Rada Kistnasamy gave 4 groups of three participants each at Saturday 1 June’s LALIT “Workshop for Committed Volunteer Journalists”, a spot of work to do. He gave a copy of L’Express Friday before Mothers’ Day and Friday after Mother’s Day to each of two groups, and Defi Plus Saturday before Mothers’ Day and Saturday after Mothers’ Day (the day of the workshop, 1 June) to the two other groups. Then he gave them the tariffs for advertisements from business enterprises printed in the newspapers and also for “inserts” (often on shiny paper), and asked them to tot up the totals roughly.
All the participants were shocked at the massive income from a few capitalist companies, who literally “sponsor” the news and opinions of the publication in exchange for imposing their text and visuals on readers. We, in order to read news or serious views, have to subject ourselves to being manipulated by these advertisements. We are talking about hundreds of thousands of Rupees per day, even well over a million Rupees per day. In the run-up to a commercialized festival (in this case Mothers’ day) there is over Rs200,000 more income for each newspaper for that day.
The approximate figures are:
Before Mother Day
L’Express 24 May: Advertisements in the newspaper: Rs 1,517,000 for the day.
Defi Plus 25 May: Advertisements in the newspaper: Rs 1,448,000 for the day.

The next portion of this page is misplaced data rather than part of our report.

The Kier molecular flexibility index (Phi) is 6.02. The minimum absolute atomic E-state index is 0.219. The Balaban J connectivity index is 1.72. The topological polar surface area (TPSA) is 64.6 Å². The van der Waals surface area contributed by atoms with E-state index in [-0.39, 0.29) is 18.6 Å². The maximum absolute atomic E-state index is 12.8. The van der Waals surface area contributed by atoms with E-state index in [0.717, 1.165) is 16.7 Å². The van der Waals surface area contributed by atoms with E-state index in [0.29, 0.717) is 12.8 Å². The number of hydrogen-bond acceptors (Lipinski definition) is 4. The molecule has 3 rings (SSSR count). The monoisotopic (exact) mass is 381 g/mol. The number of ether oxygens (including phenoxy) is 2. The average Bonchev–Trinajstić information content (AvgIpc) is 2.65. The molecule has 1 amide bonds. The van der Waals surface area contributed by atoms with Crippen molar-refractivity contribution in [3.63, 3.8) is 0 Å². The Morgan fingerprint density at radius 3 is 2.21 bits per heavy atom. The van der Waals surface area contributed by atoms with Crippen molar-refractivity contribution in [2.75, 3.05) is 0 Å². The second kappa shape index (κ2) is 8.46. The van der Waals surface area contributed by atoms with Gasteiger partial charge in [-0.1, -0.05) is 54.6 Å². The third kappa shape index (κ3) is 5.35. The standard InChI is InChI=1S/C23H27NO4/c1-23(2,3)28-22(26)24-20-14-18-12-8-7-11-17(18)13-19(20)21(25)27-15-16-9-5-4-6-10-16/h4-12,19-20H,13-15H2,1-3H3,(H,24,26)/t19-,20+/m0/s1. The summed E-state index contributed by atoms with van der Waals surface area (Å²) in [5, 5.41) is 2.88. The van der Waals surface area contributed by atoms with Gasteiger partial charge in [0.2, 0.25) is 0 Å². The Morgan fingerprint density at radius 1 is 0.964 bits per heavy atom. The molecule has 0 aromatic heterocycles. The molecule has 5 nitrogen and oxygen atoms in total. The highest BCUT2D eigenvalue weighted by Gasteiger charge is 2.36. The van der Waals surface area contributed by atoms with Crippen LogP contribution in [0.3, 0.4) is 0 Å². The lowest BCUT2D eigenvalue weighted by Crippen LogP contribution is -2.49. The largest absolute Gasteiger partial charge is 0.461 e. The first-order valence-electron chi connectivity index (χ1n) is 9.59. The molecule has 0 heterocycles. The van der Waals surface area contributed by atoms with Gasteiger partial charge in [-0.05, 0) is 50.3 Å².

After Mother Day
L’Express 31 May : Advertisements in the newspaper: Rs 1,313,000 for the day.
Defi Plus 1 June: Advertisements in the newspaper: Rs 1,224,000 for the day.
(Please see Documents Section for more details on above figures)
In the above figures we must add income derived from the glossy flyers inserted for private profit-making companies, and can be estimated to be some Rs 200,000 each – just for getting the “joy-ride” into our homes with the newspaper. In one of the publications, there were three of these supplements inserted, so it means an additional Rs 600,000 advertising revenue from capitalists.
This is in sharp contrast to LALIT’s publications, which have no advertisements, Rada Kistnasamy said. People then chatted briefly on the influence that there can be on the political line of a publication when it is so dependent on the class that rules the economy. One participant said any journalist, who is not foolish, knows what cannot be submitted as text, given this reality, without actual spoken censorship being necessary. Others said how private radio stations and even the government MBC TV are heavily controlled by advertisement revenue as well. This is, if anything, even more of an imposition on subscribers.
The world becomes upside down, in discussion it turned out. Journalists work is, then, to fill the spaces in-between advertisements. The need to “make a profit” for the share-holders was also discussed. This demands both advertisements and the tendency to be sensationalist, to titillate readers, and to shock people into buying the newspapers. It also means the Board would have to select an Editor, and other senior staff, with this in mind. The control of the State over content was also discussed, especially, but not only, for MBC TV and Radio which is totally muzzled.
The discussion part of the workshop was very lively, and quite an eye-opener to all of us participating.